Pat Robertson dies at 93; founded Christian Broadcasting Network, Christian Coalition
Pat Robertson, the charismatic religious broadcaster who parlayed the success of his pioneering television ministry into the first serious bid by an evangelical leader for the U.S. presidency, then launched the influential Christian Coalition advocacy group, has died. He was 93.
Robertson’s death Thursday was announced by his broadcasting network. No cause was given.
The founder of the Christian Broadcasting Network and host of its enormously popular, long-running program, “The 700 Club” had suffered a stroke in 2018.
A former Southern Baptist minister who said God had inspired him to run for president, Robertson made a strong start in his campaign for the 1988 Republican nomination, stunning better-known opponents, including Vice President George H.W. Bush, the eventual nominee, by finishing near the top in Iowa and other early contests.
Although poor showings in later primaries soon forced him to withdraw, Robertson’s campaign became a political springboard. In 1989, he founded the Christian Coalition, which gave conservative Christians a voice in the nation’s capital and helped turn the religious right into a well-organized political movement.
“He saw the possibilities,” said Laura R. Olson, a Clemson University political science professor and expert on religion and politics. “Pat Robertson was absolutely brilliant at taking his success from the presidential race and transforming that into a powerful interest group.”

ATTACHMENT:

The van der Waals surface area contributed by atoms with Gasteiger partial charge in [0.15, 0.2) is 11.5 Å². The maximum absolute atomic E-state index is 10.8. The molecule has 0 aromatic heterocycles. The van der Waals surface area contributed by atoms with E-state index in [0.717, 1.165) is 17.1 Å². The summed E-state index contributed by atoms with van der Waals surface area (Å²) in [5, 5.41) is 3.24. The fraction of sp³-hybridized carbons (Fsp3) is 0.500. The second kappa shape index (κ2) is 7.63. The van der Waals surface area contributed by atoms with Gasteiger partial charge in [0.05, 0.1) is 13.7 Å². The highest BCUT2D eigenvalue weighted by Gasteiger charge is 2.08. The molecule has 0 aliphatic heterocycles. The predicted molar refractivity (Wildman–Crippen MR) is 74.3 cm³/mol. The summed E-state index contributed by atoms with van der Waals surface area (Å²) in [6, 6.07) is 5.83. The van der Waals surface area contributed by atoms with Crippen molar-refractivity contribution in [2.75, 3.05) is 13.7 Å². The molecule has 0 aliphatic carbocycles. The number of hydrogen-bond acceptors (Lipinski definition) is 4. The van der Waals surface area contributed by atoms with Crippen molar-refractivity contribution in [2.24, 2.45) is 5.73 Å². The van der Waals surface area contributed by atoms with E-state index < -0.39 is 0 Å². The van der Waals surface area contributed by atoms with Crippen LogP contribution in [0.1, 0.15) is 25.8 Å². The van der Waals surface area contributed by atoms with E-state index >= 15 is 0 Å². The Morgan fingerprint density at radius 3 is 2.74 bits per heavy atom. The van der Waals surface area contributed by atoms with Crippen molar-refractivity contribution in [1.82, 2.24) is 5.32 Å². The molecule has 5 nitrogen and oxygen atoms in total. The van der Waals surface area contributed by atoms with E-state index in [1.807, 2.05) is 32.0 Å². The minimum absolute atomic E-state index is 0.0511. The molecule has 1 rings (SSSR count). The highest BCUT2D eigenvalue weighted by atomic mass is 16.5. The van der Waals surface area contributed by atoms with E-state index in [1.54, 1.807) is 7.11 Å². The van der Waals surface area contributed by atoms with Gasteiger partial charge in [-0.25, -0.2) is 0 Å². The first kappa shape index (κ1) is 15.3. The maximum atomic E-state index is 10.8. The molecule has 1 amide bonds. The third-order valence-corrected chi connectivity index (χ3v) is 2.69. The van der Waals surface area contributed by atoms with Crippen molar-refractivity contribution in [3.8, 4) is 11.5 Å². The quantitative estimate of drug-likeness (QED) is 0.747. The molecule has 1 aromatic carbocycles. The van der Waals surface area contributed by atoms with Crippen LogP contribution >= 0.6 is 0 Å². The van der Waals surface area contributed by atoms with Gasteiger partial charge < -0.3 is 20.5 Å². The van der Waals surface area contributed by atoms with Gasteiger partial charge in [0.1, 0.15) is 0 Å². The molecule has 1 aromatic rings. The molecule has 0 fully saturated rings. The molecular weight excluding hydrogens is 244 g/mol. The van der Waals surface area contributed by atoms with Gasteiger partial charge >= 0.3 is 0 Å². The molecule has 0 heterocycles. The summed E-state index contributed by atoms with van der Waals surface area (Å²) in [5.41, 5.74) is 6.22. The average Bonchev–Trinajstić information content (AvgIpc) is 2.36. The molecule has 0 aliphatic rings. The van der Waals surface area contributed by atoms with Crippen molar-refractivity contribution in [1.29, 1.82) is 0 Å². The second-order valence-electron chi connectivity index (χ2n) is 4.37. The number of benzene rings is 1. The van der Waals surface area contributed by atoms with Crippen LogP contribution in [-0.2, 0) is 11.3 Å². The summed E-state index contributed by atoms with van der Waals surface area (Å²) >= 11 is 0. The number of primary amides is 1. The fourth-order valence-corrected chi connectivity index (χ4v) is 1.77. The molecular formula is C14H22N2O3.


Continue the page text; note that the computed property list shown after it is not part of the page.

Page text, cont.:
A Yale law school graduate and son of a U.S. senator, Robertson had the education, media skills and political experience to build on the foundation laid by another group with conservative Christian roots.
In 1979, the Rev. Jerry Falwell founded the Moral Majority, which rallied once-apolitical fundamentalist and evangelical Christians into an electoral force. By 1989, amid lackluster fundraising, it was disbanded and the Christian Coalition was born.
A fundamentalist preacher like Falwell, Robertson urged Christian conservatives to fight what he saw as America’s drift toward moral decay. He pointed to legalized abortion, homosexuality and AIDS, as well as government policies he saw as anti-family and anti-God.
But the approach favored by Robertson and Ralph Reed, the political activist he hired to run the Christian Coalition, was more sophisticated than the often-blistering attacks of Falwell, creating a more polished style of Christian conservatism. “Robertson took what Falwell created, refined it and ensured that it continued,” Olson said.
With an army of fervent followers, Robertson and his grassroots coalition promoted conservative Christian candidates and traditional values across the U.S. By 1995, the group claimed 1.6 million members in 1,600 chapters. The following year, its financial peak, it took in contributions of nearly $25 million.